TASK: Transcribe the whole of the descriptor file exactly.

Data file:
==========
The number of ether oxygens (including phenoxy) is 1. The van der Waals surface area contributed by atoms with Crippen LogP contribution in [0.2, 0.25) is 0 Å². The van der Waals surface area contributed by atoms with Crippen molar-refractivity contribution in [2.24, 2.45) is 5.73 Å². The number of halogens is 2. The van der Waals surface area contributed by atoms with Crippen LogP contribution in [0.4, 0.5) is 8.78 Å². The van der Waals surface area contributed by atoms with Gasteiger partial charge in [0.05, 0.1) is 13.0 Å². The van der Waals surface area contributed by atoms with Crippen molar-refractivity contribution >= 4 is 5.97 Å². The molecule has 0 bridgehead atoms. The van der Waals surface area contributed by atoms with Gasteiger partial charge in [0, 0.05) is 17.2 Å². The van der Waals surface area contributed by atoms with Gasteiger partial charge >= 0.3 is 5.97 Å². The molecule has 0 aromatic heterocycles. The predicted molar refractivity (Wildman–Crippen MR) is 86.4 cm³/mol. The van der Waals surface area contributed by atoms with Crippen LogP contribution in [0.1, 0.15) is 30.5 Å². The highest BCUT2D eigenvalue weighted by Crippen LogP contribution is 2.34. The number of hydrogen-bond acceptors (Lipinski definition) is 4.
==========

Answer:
The number of ether oxygens (including phenoxy) is 1. The van der Waals surface area contributed by atoms with Crippen LogP contribution in [0.2, 0.25) is 0 Å². The van der Waals surface area contributed by atoms with Crippen molar-refractivity contribution in [2.24, 2.45) is 5.73 Å². The number of halogens is 2. The van der Waals surface area contributed by atoms with Crippen LogP contribution in [0.4, 0.5) is 8.78 Å². The van der Waals surface area contributed by atoms with Gasteiger partial charge in [0.05, 0.1) is 13.0 Å². The van der Waals surface area contributed by atoms with Crippen molar-refractivity contribution >= 4 is 5.97 Å². The molecule has 0 bridgehead atoms. The van der Waals surface area contributed by atoms with Gasteiger partial charge in [0, 0.05) is 17.2 Å². The van der Waals surface area contributed by atoms with Gasteiger partial charge >= 0.3 is 5.97 Å². The molecule has 0 aromatic heterocycles. The predicted molar refractivity (Wildman–Crippen MR) is 86.4 cm³/mol. The van der Waals surface area contributed by atoms with Crippen LogP contribution in [0.1, 0.15) is 30.5 Å². The highest BCUT2D eigenvalue weighted by Crippen LogP contribution is 2.34. The number of hydrogen-bond acceptors (Lipinski definition) is 4.